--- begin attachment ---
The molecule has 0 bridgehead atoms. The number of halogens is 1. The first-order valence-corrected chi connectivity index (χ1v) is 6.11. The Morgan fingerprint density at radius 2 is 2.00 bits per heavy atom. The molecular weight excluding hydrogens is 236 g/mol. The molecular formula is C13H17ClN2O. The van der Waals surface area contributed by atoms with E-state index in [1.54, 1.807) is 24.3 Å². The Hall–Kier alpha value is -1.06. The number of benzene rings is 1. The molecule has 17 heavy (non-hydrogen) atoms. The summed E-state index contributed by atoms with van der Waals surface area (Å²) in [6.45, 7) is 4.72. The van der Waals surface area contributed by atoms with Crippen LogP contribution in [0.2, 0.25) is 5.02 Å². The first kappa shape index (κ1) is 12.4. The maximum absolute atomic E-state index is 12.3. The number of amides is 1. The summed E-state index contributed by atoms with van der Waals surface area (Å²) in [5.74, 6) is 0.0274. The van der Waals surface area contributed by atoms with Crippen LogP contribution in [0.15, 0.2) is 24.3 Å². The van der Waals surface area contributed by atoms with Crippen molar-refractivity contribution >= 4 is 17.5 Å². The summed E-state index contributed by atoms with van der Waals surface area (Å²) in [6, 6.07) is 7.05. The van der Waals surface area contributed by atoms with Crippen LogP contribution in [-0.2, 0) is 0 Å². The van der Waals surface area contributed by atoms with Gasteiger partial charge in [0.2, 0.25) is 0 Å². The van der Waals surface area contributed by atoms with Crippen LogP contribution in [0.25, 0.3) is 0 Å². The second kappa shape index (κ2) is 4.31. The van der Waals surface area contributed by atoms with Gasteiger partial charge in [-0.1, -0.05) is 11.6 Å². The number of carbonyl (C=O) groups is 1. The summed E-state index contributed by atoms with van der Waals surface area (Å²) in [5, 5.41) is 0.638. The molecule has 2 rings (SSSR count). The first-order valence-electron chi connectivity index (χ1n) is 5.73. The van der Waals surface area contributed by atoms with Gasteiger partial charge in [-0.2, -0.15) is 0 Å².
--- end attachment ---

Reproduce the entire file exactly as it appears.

The molecule has 0 bridgehead atoms. The number of halogens is 1. The first-order valence-corrected chi connectivity index (χ1v) is 6.11. The Morgan fingerprint density at radius 2 is 2.00 bits per heavy atom. The molecular weight excluding hydrogens is 236 g/mol. The molecular formula is C13H17ClN2O. The van der Waals surface area contributed by atoms with E-state index in [1.54, 1.807) is 24.3 Å². The Hall–Kier alpha value is -1.06. The number of benzene rings is 1. The molecule has 17 heavy (non-hydrogen) atoms. The summed E-state index contributed by atoms with van der Waals surface area (Å²) in [6.45, 7) is 4.72. The van der Waals surface area contributed by atoms with Crippen LogP contribution in [0.2, 0.25) is 5.02 Å². The first kappa shape index (κ1) is 12.4. The maximum absolute atomic E-state index is 12.3. The number of amides is 1. The summed E-state index contributed by atoms with van der Waals surface area (Å²) in [5.74, 6) is 0.0274. The van der Waals surface area contributed by atoms with Crippen LogP contribution in [0.15, 0.2) is 24.3 Å². The van der Waals surface area contributed by atoms with Crippen molar-refractivity contribution >= 4 is 17.5 Å². The summed E-state index contributed by atoms with van der Waals surface area (Å²) in [6, 6.07) is 7.05. The van der Waals surface area contributed by atoms with Crippen LogP contribution in [-0.2, 0) is 0 Å². The van der Waals surface area contributed by atoms with Gasteiger partial charge in [0.2, 0.25) is 0 Å². The van der Waals surface area contributed by atoms with Crippen LogP contribution in [0.25, 0.3) is 0 Å². The second kappa shape index (κ2) is 4.31. The van der Waals surface area contributed by atoms with Gasteiger partial charge in [-0.1, -0.05) is 11.6 Å². The number of carbonyl (C=O) groups is 1. The summed E-state index contributed by atoms with van der Waals surface area (Å²) in [5, 5.41) is 0.638. The molecule has 2 rings (SSSR count). The first-order valence-electron chi connectivity index (χ1n) is 5.73. The van der Waals surface area contributed by atoms with Gasteiger partial charge in [-0.2, -0.15) is 0 Å².